A common underlying assumption of most statistical analyses is that each data point provides equally precise information about the deterministic part of total process variation, i.e., the standard deviation of the error term is constant over all values of the predictor variable(s) (Sokal and Rohlf 1995). Because estimates of slopes depend on sample sizes, and because sample sizes vary considerably among species, this can have serious consequences for conclusions (Garamszegi and Møller 2010, 2011). The standard solution to violations of this assumption is to weigh each observation by sampling effort in order to use all data, by giving each datum a weight that reflects its degree of precision due to sampling effort (Draper and Smith 1981; Neter et al. 1996; Garamszegi and Møller 2010). Therefore, we weighted statistical models by sample size in order to use all data in relation to the precision of the estimates. Even a single observation of a species was included in the analyses because such an observation could theoretically be recorded at any of the observation points with a single point having an observation of 1 and all other points an observation of 0. The null hypothesis is that the slope in this case will be zero, while non-random locations of observations will be concentrated at low radiation levels if radiation has a negative effect on the presence and the abundance of birds.

We tested whether the abundance of species was related to the level of radiation, species and the interaction between radiation and species. Next we tested whether there was a temporal trend in slope of the relationship between abundance and background radiation under the prediction that the extent of negative effects would accumulate across years. Finally, we tested whether the slope of the relationship between abundance and radiation differed among categories of main diet: herbivory or carnivory, or herbivores, primary consumers or top consumers. All standard least squares analyses or in case of data that were not normally distributed non-parametric tests were made with JMP (SAS 2012).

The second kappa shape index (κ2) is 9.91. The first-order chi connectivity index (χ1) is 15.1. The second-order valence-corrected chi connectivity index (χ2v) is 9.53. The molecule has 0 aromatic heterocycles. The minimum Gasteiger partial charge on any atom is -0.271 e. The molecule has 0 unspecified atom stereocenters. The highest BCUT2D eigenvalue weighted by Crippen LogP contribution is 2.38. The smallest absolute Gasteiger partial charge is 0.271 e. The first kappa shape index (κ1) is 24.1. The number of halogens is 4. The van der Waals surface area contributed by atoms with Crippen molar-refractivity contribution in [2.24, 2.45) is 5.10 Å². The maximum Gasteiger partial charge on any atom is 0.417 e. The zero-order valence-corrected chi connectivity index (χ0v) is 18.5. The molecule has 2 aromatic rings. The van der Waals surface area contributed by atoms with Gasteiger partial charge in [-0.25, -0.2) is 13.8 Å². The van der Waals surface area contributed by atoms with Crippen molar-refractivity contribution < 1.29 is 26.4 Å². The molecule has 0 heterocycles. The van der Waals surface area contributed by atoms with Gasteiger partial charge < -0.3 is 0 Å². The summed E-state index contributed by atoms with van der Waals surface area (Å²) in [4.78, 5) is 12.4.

Results

Tests for interspecific differences in the effect of radiation on abundance

The number of individual birds of the 57 different species recorded at Fukushima ranged from 1 to 1,715, mean (SE) = 166.7 (48.6), median = 22 individuals.

There was a significant decline in the level of background radiation across years (Fig. 2; F = 1736.70, df = 3, 1097, P < 0.0001) with additional variation among census points (F = 43.53, df = 399, 1097, P < 0.0001).
https://static-content.springer.com/image/art%3A10.1007%2Fs10336-015-1197-2/MediaObjects/10336_2015_1197_Fig2_HTML.gif
Fig. 2

Box plots of background radiation (μSv/h) at census points during the years 2011–2014. The box plots show median, quartiles, 5th and 95th percentiles and extreme observations

The abundance of birds at Fukushima differed significantly among species, decreasing with increasing levels of background radiation, and this decrease differed among species as reflected by the significant species by radiation interaction (Table 1). There was a strong negative relationship between species richness and radiation level across the census points (Fig. 3A; F = 6.73, df = 1, 1495, P < 0.0001), and there was an equally strong negative relationship between the total number of individuals and radiation level across the census points (Fig. 3b; F = 18.11, df = 1, 1495, P < 0.0001).
Table 1

Abundance of different species of birds in relation to radiation level in Fukushima

 

Sum of squares

df

F

P

Estimate (SE)

Radiation (R)

0.123

1

12.39

0.0004

−0.0063 (0.0018)

Species (S)

45.583

44

103.75

0.0001

 

R × S

3.587

44

8.16

<0.0001

 

Error

133.902

13410

   

The overall model had the statistics F 89,13410 = 55.47, r 2 = 0.27, P < 0.0001

https://static-content.springer.com/image/art%3A10.1007%2Fs10336-015-1197-2/MediaObjects/10336_2015_1197_Fig3_HTML.gif
Fig. 3

a Number of bird species and b number of bird individuals at census points in relation to background radiation (μSv/h). The lines are the linear regression lines